I call such people map-firsters or top-downers. They will refuse the call until the call comes bearing maps, logistical details, cost-benefit analysis spreadsheets, brochures, environmental impact reports, insurance policies, and an American Express card. The call then has to wait while the map-firster thinks all this through. When he finally decides to answer the call, he has already done a great deal of the work in advance. He memorized the maps while he was mulling it all over. He has rehearsed what it will be like and given his nervous system permission to accept new levels of perception.
When you perceive a mistrust of spontaneity in yourself or others, be patient. Everyone has his own way and timing for jumping into the dance of life.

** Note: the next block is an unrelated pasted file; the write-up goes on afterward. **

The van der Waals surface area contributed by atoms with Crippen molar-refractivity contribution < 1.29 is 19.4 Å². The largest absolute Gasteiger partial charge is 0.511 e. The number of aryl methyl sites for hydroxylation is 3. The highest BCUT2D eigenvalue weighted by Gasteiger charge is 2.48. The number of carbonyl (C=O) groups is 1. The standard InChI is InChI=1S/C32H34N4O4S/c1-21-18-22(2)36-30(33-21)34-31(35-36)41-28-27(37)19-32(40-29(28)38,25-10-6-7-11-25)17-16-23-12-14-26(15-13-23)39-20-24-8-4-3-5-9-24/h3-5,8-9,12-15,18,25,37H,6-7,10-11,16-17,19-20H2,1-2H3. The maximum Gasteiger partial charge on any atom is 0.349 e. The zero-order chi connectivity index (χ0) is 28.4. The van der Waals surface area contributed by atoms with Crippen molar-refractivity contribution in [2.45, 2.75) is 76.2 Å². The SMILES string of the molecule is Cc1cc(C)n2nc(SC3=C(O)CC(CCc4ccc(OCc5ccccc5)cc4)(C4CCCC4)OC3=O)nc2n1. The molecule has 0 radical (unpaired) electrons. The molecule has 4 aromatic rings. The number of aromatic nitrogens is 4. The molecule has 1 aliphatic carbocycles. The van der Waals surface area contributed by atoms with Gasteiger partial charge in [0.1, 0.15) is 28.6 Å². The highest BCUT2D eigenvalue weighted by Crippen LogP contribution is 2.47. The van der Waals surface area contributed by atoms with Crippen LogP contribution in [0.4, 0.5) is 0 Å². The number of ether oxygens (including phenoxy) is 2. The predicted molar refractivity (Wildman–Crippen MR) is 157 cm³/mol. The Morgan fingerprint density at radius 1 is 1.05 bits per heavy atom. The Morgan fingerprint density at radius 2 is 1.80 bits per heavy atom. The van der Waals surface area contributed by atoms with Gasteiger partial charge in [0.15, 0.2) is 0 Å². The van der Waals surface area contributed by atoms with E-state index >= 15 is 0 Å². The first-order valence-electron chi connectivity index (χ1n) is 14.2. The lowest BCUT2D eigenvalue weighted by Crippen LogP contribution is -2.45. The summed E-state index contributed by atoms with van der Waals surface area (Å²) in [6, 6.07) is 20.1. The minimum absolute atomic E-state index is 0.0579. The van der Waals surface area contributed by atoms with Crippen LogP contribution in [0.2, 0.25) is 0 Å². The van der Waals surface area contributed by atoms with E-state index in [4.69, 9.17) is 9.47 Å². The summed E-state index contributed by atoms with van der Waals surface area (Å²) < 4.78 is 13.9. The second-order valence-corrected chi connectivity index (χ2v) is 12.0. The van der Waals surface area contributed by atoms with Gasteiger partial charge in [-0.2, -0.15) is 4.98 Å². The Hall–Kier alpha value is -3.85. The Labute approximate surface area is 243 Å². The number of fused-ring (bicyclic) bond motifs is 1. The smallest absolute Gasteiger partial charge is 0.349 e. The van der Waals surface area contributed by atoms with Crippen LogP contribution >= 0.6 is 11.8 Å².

The Taboo against Descent
In dreams and myths, there is the recurring image of descent into the underworld. In meditation, sometimes you may feel as if you are falling. The sensation is similar to what you may have felt when taking a nap or falling asleep, only this time you are falling into meditation. Get used to it.
Sinking down into meditation can feel a bit like depression at times. It is as if there is a vast pool of blackness below you, and you sink into it. This blackness, by the way, is real—much of the universe is vast empty space. Even the matter your body is made up of is 99.99 percent empty space. It’s not like reality is solid.
If you have been living in your head, for instance, you should welcome the move into your heart. Or, say you have been using your brain at work all day; 10 minutes into a meditation you may notice that your center of consciousness has slipped down to your belly. This short-term descent gives your brain time off from acting as the center of your being.